Brooks Hausser has been a finish carpenter at Lyman-Morse for two years, and much of his work with the company so far has been building the interior of Anna. The boat’s life span could be greater than 200 years, he said.

“It’s an heirloom quality boat,” he said.

THE BOATBUILDING COMMUNITY

The launch day is overcast but not rainy.

Many of Lyman-Morse’s 130 employees have gathered in the yard in Thomaston. Anna’s owners and their friends open bottles of wine and raise plastic cups in a toast. The crowd also includes employees of rival companies, including Taylor Allen, owner of Rockport Marine. Like Lyman-Morse, his company is a family business passed down from one generation to another. He will attend another launch this month in Brooklin for a 90-foot-long sailboat Rockport Marine helped build.

“The Maine boatbuilding community is much stronger with really good boatyards and really good boat builders in it,” he said. “We’re as much collaborators and friends as we are competitors.”

Any sailboat launched raises the profile of the industry in Maine, Allen said.

“It helps to further the reputation of Maine boatbuilding,” he said. “We’ve always had a strong reputation for doing quality work at reasonable prices, and a lot of us are trying to market ourselves worldwide because we think we can compete worldwide.”

A metal ladder is balanced against the side of the sailboat as it hangs in the lift. The workers who climb up and down take their shoes off at the bottom so they don’t dirty the flawless wood deck.

The interior is elegant and sleek, all wood and white. A vase of white roses rests on the counter of the small kitchen, probably the work of interior designer Martha Coolidge. Coolidge has also been involved in the project from the beginning, creating an entirely custom look for the boat, down to the hardware on the doors and the molding on the wood.

“It’s very creative when you’re given that kind of latitude,” Coolidge said.

The sun moves in and out of the clouds, sometimes glinting on the small gold leaf hand-carved into the side of the boat. The wind whips a string of red, yellow and blue nautical flags on a makeshift mast. The real thing was made in South Africa and is 95 feet tall. It is waiting next to the slip, ready to be installed the following day. The sail area will cover 2,000 square feet.

The owner’s wife snaps a cellphone photo of the gold block letters painted on the stern of the boat. She is Anna’s namesake.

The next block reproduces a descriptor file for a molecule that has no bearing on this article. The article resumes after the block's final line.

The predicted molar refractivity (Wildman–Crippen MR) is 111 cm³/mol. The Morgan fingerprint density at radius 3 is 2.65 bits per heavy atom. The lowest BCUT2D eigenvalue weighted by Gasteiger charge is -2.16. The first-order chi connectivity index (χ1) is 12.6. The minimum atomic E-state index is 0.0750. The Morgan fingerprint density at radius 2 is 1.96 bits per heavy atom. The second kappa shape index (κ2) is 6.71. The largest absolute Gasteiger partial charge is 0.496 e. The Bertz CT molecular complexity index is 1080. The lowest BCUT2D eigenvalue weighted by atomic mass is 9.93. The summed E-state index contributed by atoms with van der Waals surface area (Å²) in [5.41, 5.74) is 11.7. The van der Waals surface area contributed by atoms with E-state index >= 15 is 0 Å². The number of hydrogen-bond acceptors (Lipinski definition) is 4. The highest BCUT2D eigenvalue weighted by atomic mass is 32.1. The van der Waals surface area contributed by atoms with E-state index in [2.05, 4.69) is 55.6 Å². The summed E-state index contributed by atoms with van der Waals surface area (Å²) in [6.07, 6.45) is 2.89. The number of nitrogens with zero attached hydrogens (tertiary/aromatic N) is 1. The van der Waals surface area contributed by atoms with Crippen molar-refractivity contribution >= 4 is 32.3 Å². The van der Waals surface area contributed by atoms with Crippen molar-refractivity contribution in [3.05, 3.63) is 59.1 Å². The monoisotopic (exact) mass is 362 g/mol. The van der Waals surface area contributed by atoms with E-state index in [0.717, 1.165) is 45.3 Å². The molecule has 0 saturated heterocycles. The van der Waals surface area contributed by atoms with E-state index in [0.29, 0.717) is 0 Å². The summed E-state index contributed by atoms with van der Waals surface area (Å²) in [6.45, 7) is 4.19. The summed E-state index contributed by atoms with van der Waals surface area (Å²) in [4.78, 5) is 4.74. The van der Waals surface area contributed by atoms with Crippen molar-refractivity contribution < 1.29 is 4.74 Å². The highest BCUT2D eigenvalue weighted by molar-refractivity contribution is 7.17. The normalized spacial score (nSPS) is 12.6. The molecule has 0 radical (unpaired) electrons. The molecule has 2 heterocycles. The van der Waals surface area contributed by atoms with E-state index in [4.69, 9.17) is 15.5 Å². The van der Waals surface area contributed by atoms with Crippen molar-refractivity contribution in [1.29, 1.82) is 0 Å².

“How’s the transom?” Lyman asks her.

“So sexy,” she shouts, laughing.

Toby Teele, the new construction systems foreman at Lyman-Morse, is testing the bow thruster. For the builders who have spent months working on this boat, this still feels like a big reveal. When sections of the boat are finished, they are often covered to prevent damage.

“We don’t even get to see it until the end,” Teele says.

They will spend three to four weeks with the sailboat in the water, running sea tests in the water near Camden. Then they will turn Anna over to its owners and their captain for good. But the parting is not bittersweet.

“I’m ready for the next one,” Teele says.

GENTLE ENTRANCE INTO SEA

As the owners mingle with their friends, the wife has been carrying the champagne bottle in her hand.

It is unopened, wrapped in red and blue paper. The couple poses for a group photo with dozens of employees who worked on the boat. Someone has tied magnolia leaves to the bow in homage to the owners’ home state. The husband thanks the crowd gathered, and then he stands aside for his wife.

She climbs four steps up the metal stairs next to the boat. She points to the spot on the bow where she will aim, and then she speaks slowly and clearly.

“Today, we christen you – ‘Anna,’ ” she says.

She grips the metal railing firmly with one hand and swings the bottle with the other. The bottle smashes on impact. Champagne froths out onto the ground. Its sweet smell mingles with the salty air, and the crowd cheers.

In the water beyond the slip, a Lyman-Morse employee is waiting in a speedboat, ready to act as a sort of parking attendant. The wheels on the lift, almost as tall as the spectators, begin to turn. The keel is barely a foot off the gravel, but as the lift moves, the ground disappears from underneath the boat.

When the boat is in place above the slip, the wheels stop. As the lift lowers the boat, the pace is gentle and slow. The keel submerges first below the dark blue waves. The body of the sailboat finally dips into the water and settles on the surface, the very top of the red hull paint visible above the water. The engine cuts on the lift.

For a moment, the clearest sounds are the flags whipping in the wind, and for the first time, the waves softly kissing the hull of the sailboat.

Megan Doyle can be contacted at 791-6327 or at:

[email protected]

Twitter: megan_e_doyle